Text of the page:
NPS Centennial Fellowships: NPS Centennial Fellowships are proposed for young adults (with a special emphasis on engaging underserved and diverse youth) to learn about and contribute to the efforts of several organizations operating in a single national park. The Fellow would spend time with the National Park Service, a concessioner, and a nonprofit organization operating in the park, ideally on a single program, such as visitor interpretation and education or communications. Fellows would rotate among the organizations – much as medical students rotate through various hospital departments. This rotation would have the dual benefit of building awareness of alternative ways to contribute to the success of America's national parks’ full operation and of helping to integrate the efforts of key park partners. Fellows would utilize the power of social media as they provide blogs and photos and document experiences, outcomes while promoting the NPS Centennial, parks, programs and participants. Funding for each Fellowship could be derived from the Guest Donation Programs in major parks. Goals for the program would be to have at least 100 Fellows annually by 2015 and to continue the program for at least 20 years. Fellows would be offered $1,000 per month, coverage under the Student Conservation Association healthcare and related benefits program, accommodations and transportation assistance.

Free Photos from Parks for Christmas Cards and More: Under this proposal, concessioners would cooperate with key university fine arts programs to arrange for youth with photographic skills to be at iconic park locations during peak-season periods of 2014, 2015 and 2016 to take high-quality photographs of the visitors by family or group. We will suggest the photos be shared via social media, including Facebook, Instagram and Twitter, and used as photographs sent to family and friends with holiday messages. Using the photographs will undoubtedly deliver a message to each sender's network of friends and relatives about the great fun had during the visit. This system will be appreciated because: the trained student photographers will be skilled at selecting backdrops, lighting and more; the full group/family will be in the picture; the image will be better than most consumers could create. This program is based upon very good response to free family photos offered by concessioners in conjunction with fee-free days in parks. Concessioners will also offer high-resolution versions of the free picture and additional shots at a price approved through the normal concession rate approval process – generating a new stream of franchise fees.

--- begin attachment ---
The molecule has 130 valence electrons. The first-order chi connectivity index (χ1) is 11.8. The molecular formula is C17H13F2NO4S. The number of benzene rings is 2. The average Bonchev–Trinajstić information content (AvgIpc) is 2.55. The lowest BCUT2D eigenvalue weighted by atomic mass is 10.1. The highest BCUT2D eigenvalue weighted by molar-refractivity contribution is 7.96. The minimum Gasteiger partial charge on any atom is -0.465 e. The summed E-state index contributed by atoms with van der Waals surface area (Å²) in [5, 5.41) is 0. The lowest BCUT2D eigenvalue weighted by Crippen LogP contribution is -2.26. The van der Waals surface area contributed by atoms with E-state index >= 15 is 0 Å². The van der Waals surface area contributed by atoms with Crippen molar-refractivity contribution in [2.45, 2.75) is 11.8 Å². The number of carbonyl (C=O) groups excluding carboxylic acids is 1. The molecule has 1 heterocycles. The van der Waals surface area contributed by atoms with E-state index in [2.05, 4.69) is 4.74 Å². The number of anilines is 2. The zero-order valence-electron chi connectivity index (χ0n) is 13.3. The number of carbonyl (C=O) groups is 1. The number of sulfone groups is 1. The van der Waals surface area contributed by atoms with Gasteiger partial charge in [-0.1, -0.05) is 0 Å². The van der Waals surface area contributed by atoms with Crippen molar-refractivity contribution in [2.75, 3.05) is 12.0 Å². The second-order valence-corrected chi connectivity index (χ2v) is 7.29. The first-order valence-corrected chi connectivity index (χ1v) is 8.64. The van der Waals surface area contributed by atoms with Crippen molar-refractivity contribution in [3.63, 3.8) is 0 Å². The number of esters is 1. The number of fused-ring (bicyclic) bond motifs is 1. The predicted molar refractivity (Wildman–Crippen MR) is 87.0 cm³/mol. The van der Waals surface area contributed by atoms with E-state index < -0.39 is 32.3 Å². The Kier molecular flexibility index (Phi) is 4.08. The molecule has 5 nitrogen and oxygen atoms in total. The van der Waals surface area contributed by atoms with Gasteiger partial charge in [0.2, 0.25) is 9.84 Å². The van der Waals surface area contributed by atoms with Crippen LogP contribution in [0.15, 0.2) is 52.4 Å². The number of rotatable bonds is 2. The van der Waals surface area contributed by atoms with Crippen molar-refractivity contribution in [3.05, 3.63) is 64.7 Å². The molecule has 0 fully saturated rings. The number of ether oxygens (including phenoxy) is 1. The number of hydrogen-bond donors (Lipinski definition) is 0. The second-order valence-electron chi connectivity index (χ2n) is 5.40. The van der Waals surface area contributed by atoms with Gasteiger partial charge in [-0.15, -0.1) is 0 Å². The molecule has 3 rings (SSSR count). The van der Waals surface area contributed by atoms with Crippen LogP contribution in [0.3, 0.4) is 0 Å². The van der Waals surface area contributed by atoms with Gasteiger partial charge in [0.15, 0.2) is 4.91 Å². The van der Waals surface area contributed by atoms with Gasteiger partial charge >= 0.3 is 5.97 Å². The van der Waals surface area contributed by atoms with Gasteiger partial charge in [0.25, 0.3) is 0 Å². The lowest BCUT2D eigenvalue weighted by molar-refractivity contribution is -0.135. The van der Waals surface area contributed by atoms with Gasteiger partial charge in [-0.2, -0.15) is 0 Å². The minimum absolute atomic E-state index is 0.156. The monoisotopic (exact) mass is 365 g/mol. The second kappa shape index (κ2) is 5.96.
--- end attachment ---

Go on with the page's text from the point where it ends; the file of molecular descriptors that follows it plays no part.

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The National Park Service (NPS) has released a Supplemental Draft General Management Plan/Environmental Impact Statement for Biscayne National Park in Florida. The supplemental plan was developed in response to the comments received when the initial draft plan was released in August 2011. The park, located south-southeast of Miami, includes 173,000 acres, mostly water, and is one of the largest marine parks in the national park system, attracting 500,000+ visitors each year. Its last General Management Plan was completed in 1983.

NPS published a preferred alternative plan in August 2011 which would have established a 10,000 acre marine reserve zone where fishing would be completely prohibited to promote a healthier coral reef ecosystem. The proposal also proposed “significant non-combustion engine zones,” further restricting boating access. Altogether, the angler and boating interests contended that up to 20% of boating and fishing access in the park would have been lost. The State of Florida opposed the 2011 preferred alternative, contending that the designation of a marine reserve zone could only be considered after less restrictive management procedures had been implemented and evaluated.

NPS has now released a new preferred alternative developed in consultation with the Florida Fish and Wildlife Conservation Commission and the National Oceanic and Atmospheric Administration. The proposed marine reserve zone has been replaced with what the agency calls “a new concept” – a 14,585 acre special recreation zone. Recreational fishing, with specific restrictions like no spearfishing, would be permitted year-round in the zone with a special permit. The State of Florida would be an active partner in the implementation of this alternative, including permitting, research and monitoring. A second alternative would have the same special recreation zone but would prohibit fishing from June through September. In both alternatives, the next 10 years would be considered an adaptive management period during which management procedures would be evaluated by a multi-agency team and adjusted as needed to meet the goals of the original proposal. According to the NPS, implementation of either of the new alternatives “within the framework of an adaptive management strategy represents a new opportunity to manage these special marine areas that are important to a diverse set of user groups.”